In general, studies from Caucasian populations, mainly in Europe, have shown that HFE mutations are not associated with alcohol-related liver disorders. A study from Spain found no differences in the distribution of C282Y or H63D mutations between alcoholic cirrhosis patients, HCV cirrhosis patients, and healthy controls. However, C282Y heterozygosity was much more frequent (20.9%) in a subgroup of the alcoholic cirrhosis patients with hepatocellular carcinoma (vs those without tumour)(21). Similarly, a study from Switzerland found no association with C282Y heterozygosity and alcoholic cirrhosis(12). Yet another study from New Zealand(29), using patients in an inpatient alcohol addiction clinic, found no differences the frequencies of HFE mutations compared to the general population and no association of these mutations with liver function or liver iron stores. Similar reports came from Australia(26) and Poland(28).

Our data agrees with the majority of previously published studies showing no differences in the distributions of HFE mutations among ALD patients and healthy controls. Likewise, the evidence that these mutations are not associated with an increased risk of severe fibrosis or impaired liver function are concordant. The novelty of our work, however, lies in our demonstration that the presence of at least one HFE mutation in ALD patients is significantly associated with higher liver iron stores. This is an interesting finding, as tissue iron overload is thought to be relevant to fibrosis and inflammation but neither of these features were strongly associated in our ALD patient group.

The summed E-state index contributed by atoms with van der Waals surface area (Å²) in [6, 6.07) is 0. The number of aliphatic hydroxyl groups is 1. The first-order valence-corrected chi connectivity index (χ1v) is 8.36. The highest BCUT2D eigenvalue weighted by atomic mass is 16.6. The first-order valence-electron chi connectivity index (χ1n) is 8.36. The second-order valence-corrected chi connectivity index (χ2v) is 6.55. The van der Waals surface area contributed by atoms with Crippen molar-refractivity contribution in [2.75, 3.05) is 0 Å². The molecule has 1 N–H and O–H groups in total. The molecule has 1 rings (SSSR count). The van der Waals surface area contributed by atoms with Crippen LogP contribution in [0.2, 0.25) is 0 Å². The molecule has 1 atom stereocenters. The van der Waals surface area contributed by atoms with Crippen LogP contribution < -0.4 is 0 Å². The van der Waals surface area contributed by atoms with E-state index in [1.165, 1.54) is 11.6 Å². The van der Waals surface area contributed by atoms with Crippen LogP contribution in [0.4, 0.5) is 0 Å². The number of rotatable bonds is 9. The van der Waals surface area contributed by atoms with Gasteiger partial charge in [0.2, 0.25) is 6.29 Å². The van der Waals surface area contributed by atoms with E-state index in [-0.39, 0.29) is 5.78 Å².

The collective findings from our study indicate that HFE mutations may play a minor role in the ALD feature of increased liver iron stores while not conferring increased risk for fibrosis grade or disease activity.


We are grateful to the Centro Hospitalar Tondela-Viseu E.P.E. for funding this research.


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Received: August 17, 2012; Accepted: November 30, 2012

Correspondence: Dr. Luís Costa Matos - Serviço de Medicina Interna I, Centro Hospitalar Tondela-Viseu E.P.E. - 3504-509, Portugal. E-mail:

Supportive foundations: Tondela-Viseu Hospital Centre E.P.E., Portugal.

Conflicts of interest: The authors declare they have no conflicts of interest related to the publication of this study.